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sgray128 8/17/2015 8:42:29 PM

SSRS - Making Changes to an Existing Report, Part 2

This is Part 2 of our series on making changes to existing Dynamics GP report. Part 1 was a basic primer on how Report Builder works. In this article, we'll dive into the Expression Builder.

 

 

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 Start by opening a standard report in SSRS. If you're not sure how to do that, we have a guide.

In the matrix area of the report (explained in Part 1) we see three types of content in the cells.

The first are labels. Labels are just plain text. You type in the cell, and that text is displayed in the report 

 

 Next we have fields. Hover over any cell and you'll see the Field Chooser icon. Click on the icon and you'll get a list of the fields that are available to you in the report. Note that if you're in a detail row, you'll get the plain field. But, if you're in a group field you'll get an aggregate of some sort. Numeric fields will SUM by default. String fields will display the FIRST value.

 Last we have expressions. In the report above we included one expressions, the screen shots below show how to access the expression builder and what it looks like for this field

 

Note that in this field we concatenate the Customer_Number field and the string ' Total'. There is a space before the word Total so that there is some space between it and the Customer_Number.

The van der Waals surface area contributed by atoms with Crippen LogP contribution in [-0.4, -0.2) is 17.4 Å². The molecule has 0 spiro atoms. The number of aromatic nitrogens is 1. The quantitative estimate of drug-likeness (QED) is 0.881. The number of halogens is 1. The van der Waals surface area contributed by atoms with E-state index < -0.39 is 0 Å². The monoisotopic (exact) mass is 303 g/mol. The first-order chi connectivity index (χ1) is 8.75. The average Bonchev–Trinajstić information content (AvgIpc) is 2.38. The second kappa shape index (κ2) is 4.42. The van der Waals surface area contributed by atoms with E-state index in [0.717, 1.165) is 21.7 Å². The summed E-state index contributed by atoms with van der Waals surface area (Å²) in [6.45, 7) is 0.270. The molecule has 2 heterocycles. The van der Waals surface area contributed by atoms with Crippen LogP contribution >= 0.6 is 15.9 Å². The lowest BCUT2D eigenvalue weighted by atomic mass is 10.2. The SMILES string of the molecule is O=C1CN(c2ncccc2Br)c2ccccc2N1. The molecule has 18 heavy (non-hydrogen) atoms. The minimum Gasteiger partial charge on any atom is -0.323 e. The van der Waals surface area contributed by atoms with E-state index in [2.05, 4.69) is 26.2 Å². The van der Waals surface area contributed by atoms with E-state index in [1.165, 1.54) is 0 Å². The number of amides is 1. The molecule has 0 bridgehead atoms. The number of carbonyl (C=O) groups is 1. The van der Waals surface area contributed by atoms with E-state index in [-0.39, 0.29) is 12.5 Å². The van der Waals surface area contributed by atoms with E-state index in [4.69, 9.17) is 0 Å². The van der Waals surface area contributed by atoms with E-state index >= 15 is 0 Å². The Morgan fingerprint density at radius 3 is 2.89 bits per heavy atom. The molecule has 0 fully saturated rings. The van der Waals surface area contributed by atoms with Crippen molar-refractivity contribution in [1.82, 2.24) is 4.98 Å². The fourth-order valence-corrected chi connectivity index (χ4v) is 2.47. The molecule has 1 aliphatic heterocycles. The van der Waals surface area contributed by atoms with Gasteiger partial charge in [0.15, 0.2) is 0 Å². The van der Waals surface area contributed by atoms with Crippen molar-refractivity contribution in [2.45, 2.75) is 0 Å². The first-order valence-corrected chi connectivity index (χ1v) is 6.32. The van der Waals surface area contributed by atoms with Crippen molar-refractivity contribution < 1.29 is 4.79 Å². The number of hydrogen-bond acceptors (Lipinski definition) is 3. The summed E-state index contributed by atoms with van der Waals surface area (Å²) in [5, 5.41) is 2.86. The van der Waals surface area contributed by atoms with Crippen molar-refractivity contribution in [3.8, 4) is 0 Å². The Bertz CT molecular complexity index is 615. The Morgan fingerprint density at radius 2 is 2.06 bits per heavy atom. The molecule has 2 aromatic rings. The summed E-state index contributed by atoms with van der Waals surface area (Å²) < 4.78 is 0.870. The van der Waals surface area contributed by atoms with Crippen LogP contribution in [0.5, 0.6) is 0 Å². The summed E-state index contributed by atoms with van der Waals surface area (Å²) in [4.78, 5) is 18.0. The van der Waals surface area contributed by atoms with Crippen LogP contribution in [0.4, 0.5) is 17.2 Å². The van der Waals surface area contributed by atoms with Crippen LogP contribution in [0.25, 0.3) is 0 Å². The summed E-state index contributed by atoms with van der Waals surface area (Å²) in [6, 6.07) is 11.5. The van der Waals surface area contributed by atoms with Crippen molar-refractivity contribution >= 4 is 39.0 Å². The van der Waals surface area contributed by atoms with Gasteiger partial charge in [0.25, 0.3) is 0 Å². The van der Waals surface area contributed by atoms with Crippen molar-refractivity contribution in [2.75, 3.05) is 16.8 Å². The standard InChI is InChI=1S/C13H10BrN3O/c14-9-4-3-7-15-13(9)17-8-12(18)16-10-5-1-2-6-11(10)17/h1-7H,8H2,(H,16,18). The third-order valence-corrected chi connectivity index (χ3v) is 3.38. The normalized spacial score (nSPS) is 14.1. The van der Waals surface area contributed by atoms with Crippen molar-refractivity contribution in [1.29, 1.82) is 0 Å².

In this next section will walk through all the possible options of the expression builder.

Set Expressions area

The Set Expression area is free text, you can type any value that you'd like. Report Builder is a little picky, thought, and it's sometimes easier to use the tools provided to enter values. Some areas are even case sensitive... good luck figuring that out when it won't take your input.

Expressions always start with  '='. If it doesn't have the '=', it's not treated as an expression, it's just plain text and won't be evaluated.

Constants

We'll cover this in a later tutorial

Built-in Fields

We frequently use PageNumber and TotalPages like this:

 

You might also put ExecutionTime on a report to show when it was run. ReportName is handy if you have several similar reports or lots of reports. Place it in the bottom border of the report to identify it after printing.

Parameters

 In the expression below, we concatenate the text 'Start Date ' and a formula. The formula (we'll cover this later in the Common Functions tab) takes the Start Date parameter and formats it as a Short Date, this strips off the time portion

 Fields and Datasets

The fields tab gives you access to the fields on the report. These need to be typed exactly, so it's usually easier to go to this tab and double click on them when you need them. The Fields tab will include the field selected, the dataset tab will include the field but will also wrap it in it's default aggregate. For now, just stick with the Fields tab.

 Variables

Only used in advanced reporting (even then, we rarely use them) 

Operators

The plus sign would be a mathematical operator, the ampersand is a string operator. We don't usually open this tab, it's pretty easy to type them but it wouldn't hurt to read through them and be sure that you understand what's possible

 

Common Functions

Lots of goodies here. This area contains useful functions for formatting and manipulating data. We showed the Format function above, in this window we show how to use the Absolute Value function, which strips the sign off of a numeric value.

 

 

 

 

 

 

 

 

 

 

 

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